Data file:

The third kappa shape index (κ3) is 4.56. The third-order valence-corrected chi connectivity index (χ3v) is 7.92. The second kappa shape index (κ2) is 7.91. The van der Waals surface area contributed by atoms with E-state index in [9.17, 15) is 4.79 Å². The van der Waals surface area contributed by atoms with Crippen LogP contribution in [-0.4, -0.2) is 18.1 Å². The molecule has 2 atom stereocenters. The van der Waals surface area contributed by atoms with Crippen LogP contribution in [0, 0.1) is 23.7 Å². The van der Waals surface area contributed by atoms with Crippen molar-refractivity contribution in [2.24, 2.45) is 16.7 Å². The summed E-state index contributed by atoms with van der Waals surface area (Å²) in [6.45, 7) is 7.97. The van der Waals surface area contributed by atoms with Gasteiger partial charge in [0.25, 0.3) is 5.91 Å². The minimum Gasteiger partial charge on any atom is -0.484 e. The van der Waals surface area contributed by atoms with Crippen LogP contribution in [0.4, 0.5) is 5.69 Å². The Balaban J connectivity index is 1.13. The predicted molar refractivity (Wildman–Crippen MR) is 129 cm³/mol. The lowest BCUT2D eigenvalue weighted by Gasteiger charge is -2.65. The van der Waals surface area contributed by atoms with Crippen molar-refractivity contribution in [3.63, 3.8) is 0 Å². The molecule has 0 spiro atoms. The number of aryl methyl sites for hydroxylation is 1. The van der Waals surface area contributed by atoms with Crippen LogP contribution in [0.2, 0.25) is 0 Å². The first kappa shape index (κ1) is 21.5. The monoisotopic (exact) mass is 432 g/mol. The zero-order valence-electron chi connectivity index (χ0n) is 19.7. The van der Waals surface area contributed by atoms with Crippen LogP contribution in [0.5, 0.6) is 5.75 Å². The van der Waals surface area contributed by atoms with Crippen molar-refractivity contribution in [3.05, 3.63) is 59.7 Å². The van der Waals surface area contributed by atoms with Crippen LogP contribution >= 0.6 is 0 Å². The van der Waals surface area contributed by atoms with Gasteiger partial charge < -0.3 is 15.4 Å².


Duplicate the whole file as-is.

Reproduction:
The third kappa shape index (κ3) is 4.56. The third-order valence-corrected chi connectivity index (χ3v) is 7.92. The second kappa shape index (κ2) is 7.91. The van der Waals surface area contributed by atoms with E-state index in [9.17, 15) is 4.79 Å². The van der Waals surface area contributed by atoms with Crippen LogP contribution in [-0.4, -0.2) is 18.1 Å². The molecule has 2 atom stereocenters. The van der Waals surface area contributed by atoms with Crippen LogP contribution in [0, 0.1) is 23.7 Å². The van der Waals surface area contributed by atoms with Crippen molar-refractivity contribution in [2.24, 2.45) is 16.7 Å². The summed E-state index contributed by atoms with van der Waals surface area (Å²) in [6.45, 7) is 7.97. The van der Waals surface area contributed by atoms with Gasteiger partial charge in [0.25, 0.3) is 5.91 Å². The minimum Gasteiger partial charge on any atom is -0.484 e. The van der Waals surface area contributed by atoms with Crippen LogP contribution in [0.4, 0.5) is 5.69 Å². The Balaban J connectivity index is 1.13. The predicted molar refractivity (Wildman–Crippen MR) is 129 cm³/mol. The lowest BCUT2D eigenvalue weighted by Gasteiger charge is -2.65. The van der Waals surface area contributed by atoms with Crippen molar-refractivity contribution in [3.63, 3.8) is 0 Å². The molecule has 0 spiro atoms. The number of aryl methyl sites for hydroxylation is 1. The van der Waals surface area contributed by atoms with Crippen LogP contribution in [0.2, 0.25) is 0 Å². The first kappa shape index (κ1) is 21.5. The monoisotopic (exact) mass is 432 g/mol. The zero-order valence-electron chi connectivity index (χ0n) is 19.7. The van der Waals surface area contributed by atoms with Crippen LogP contribution in [0.5, 0.6) is 5.75 Å². The van der Waals surface area contributed by atoms with Crippen molar-refractivity contribution in [3.05, 3.63) is 59.7 Å². The van der Waals surface area contributed by atoms with Crippen LogP contribution >= 0.6 is 0 Å². The van der Waals surface area contributed by atoms with Gasteiger partial charge < -0.3 is 15.4 Å².